to the Editor
in Business English
Making friends with Polish
True friends, false friends, unreliable friends and
friends in disguise
Compounds and acronyms
version ¦ US
words of the year
A review of 2004
in twelve words
Teaching presentation skills:
Presentation Essentials 2
Tips for Business English
> Main article
To build vocabulary related to organising an effective
The activities are aimed at students at upper intermediate to advanced
levels. They are appropriate for one-to-one or group lessons.
Plan for about 60 minutes for the activities. The time
you'll need will depend on the size of your class, and if it's set up
as pair or group work, or as a one-to-one practice. Students need copies
of the Macmillan English Dictionary (MED). Teachers will need at
least a flipchart or whiteboard, and ideally an OHP/OHTs.
Activities 1 and 2
|Review the stages of a presentation with a 10 minute
discussion. For more about this, see the top tips article in this
issue and the last
issue of MED Magazine.
|Go over the introduction with the students, and then
ask them to read the true and false sentences talking about presentations
|Organise students in pairs or groups and ask them
to do activity 2 using the MED.
|Check the answers by each pair or group contributing
their findings, and then give out handouts with the answers.
Answers for activity 1
Example answers for activity 2
|part of a country's economic or business activity
|a plan to do something
|to agree on a purchase or contract
|to give the main ideas without giving the details
|simple, clear and easy to understand
|clear to almost anyone
|to start discussing a subject
|information you discover after doing research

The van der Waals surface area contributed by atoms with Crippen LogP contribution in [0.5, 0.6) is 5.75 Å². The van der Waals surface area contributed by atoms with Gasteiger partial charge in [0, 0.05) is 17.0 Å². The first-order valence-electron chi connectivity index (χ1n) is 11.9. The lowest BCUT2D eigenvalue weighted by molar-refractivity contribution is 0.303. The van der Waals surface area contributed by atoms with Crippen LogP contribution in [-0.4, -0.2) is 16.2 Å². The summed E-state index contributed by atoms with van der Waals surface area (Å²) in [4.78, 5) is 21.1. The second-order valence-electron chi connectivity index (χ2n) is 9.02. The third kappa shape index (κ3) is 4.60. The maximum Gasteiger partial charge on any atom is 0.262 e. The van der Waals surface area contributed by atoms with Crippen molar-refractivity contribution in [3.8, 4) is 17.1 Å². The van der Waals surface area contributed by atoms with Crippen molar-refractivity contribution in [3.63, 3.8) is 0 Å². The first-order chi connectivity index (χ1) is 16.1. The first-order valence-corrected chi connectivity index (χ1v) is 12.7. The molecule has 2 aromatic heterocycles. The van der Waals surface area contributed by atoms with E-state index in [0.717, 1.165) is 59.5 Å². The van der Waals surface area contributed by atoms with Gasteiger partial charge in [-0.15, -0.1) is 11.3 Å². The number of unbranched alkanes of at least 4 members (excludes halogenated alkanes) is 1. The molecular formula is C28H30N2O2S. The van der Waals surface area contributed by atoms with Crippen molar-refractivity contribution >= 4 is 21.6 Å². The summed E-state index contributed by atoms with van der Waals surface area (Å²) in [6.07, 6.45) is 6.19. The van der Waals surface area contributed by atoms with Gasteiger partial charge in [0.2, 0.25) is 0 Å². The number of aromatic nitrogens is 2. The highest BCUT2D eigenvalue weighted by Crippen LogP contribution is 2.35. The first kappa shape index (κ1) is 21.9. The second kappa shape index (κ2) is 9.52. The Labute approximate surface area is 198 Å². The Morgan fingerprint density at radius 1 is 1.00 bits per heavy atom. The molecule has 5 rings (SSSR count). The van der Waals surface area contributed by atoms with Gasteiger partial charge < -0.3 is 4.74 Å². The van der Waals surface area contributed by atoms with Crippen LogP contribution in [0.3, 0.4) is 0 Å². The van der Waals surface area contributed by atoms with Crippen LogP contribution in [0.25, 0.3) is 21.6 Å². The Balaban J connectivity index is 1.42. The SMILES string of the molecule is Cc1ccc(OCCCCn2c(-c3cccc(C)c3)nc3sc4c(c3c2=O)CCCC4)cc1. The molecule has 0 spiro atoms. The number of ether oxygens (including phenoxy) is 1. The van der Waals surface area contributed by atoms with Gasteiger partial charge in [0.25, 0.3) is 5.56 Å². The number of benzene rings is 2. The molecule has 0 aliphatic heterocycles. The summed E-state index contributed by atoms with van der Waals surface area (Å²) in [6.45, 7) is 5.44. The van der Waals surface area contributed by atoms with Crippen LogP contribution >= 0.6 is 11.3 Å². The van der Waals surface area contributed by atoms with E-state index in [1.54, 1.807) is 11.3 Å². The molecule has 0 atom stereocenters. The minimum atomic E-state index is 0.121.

|detailed study of something in order to discover
|a report containing all the latest information
|a way of talking that is boring because your voice
does not change in loudness or become higher or lower
|listening to or watching carefully
|to trust someone or something/depend on
|to record something in writing, or to provide evidence
Activities 3 and 4
|Students do the activities in pairs and each student
compares answers with a different partner.
|To check the answers with the whole class, elicit
word forms for the sentences. Put up an OHT with the correct answers.
Example answers to activity 3
|attentive (adj), attentively (adv), attention (n)
|to document (v), document (n), documentation (n)
|intention (n), intentional (adj), unintentional (adj),
intentionally (adv), unintentionally (adv)
|obvious (adj), obviously (adv), obviousness (n)
|to rely on (v), reliable (adj), reliability (n),
unreliable (adj), reliance (n), reliably (adv), reliant (adj)
|research (n), to research (v), researcher (n)
|transparent (adj), transparently (adv), transparency
Answers to activity 4
||make a deal with
|In this worksheet, engineering is mentioned as one
of the business sectors that relies on presentations for project management
and for presenting research data. Have students think of 2-3 other
example sectors with similar aims for presentations, such as fields
within science or medicine.
|Review the steps for finishing
up a presentation. Have students come up with a particular list
of points for presentations in technical fields. What is the best
way to present figures or data? What kind of visual aids would be
suitable for describing a progress report on an engineering project?
Should the presentation be a lecture style? Why or why not?
|For this set of lexis, you can get your students
to explore many interesting collocations in the dictionary. Here are
a couple of examples to give students more dictionary work practice.
For each example students write sample sentences and compare with
to pay attention undivided/full attention attention
attentive to attend to hold/keep sy's
to carry out research to undertake research
to do research
Hints and tips
|Check the answers to the activities yourself in MED
with both the CD and the dictionary.
|Practise with as many realistic examples from the
students' experience as necessary for them to understand the language
used in a presentation context.